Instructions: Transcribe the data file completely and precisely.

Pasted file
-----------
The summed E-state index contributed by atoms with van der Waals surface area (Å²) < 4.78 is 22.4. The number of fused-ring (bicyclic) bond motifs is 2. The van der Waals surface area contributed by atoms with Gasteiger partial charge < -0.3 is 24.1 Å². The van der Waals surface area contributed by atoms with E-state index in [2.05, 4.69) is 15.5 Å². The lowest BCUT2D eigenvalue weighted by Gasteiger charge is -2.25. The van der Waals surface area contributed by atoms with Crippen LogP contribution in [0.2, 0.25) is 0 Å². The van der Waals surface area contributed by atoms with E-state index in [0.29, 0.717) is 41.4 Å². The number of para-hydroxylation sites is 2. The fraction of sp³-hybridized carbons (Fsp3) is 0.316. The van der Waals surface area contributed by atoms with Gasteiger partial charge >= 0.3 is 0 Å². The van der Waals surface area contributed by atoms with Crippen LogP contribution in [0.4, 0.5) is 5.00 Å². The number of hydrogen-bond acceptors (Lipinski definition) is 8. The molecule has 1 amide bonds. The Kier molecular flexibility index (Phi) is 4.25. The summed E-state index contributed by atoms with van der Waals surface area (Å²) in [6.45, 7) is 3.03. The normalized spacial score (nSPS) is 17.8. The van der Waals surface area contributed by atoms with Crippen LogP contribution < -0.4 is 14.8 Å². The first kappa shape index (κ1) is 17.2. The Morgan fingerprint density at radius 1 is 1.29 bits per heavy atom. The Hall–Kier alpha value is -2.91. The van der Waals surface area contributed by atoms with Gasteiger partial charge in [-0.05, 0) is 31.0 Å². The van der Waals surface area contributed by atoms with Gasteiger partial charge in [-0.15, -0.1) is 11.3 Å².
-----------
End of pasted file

The summed E-state index contributed by atoms with van der Waals surface area (Å²) < 4.78 is 22.4. The number of fused-ring (bicyclic) bond motifs is 2. The van der Waals surface area contributed by atoms with Gasteiger partial charge < -0.3 is 24.1 Å². The van der Waals surface area contributed by atoms with E-state index in [2.05, 4.69) is 15.5 Å². The lowest BCUT2D eigenvalue weighted by Gasteiger charge is -2.25. The van der Waals surface area contributed by atoms with Crippen LogP contribution in [0.2, 0.25) is 0 Å². The van der Waals surface area contributed by atoms with E-state index in [0.29, 0.717) is 41.4 Å². The number of para-hydroxylation sites is 2. The fraction of sp³-hybridized carbons (Fsp3) is 0.316. The van der Waals surface area contributed by atoms with Gasteiger partial charge >= 0.3 is 0 Å². The van der Waals surface area contributed by atoms with Crippen LogP contribution in [0.4, 0.5) is 5.00 Å². The number of hydrogen-bond acceptors (Lipinski definition) is 8. The molecule has 1 amide bonds. The Kier molecular flexibility index (Phi) is 4.25. The summed E-state index contributed by atoms with van der Waals surface area (Å²) in [6.45, 7) is 3.03. The normalized spacial score (nSPS) is 17.8. The van der Waals surface area contributed by atoms with Crippen LogP contribution < -0.4 is 14.8 Å². The first kappa shape index (κ1) is 17.2. The Morgan fingerprint density at radius 1 is 1.29 bits per heavy atom. The Hall–Kier alpha value is -2.91. The van der Waals surface area contributed by atoms with Gasteiger partial charge in [-0.05, 0) is 31.0 Å². The van der Waals surface area contributed by atoms with Gasteiger partial charge in [-0.15, -0.1) is 11.3 Å².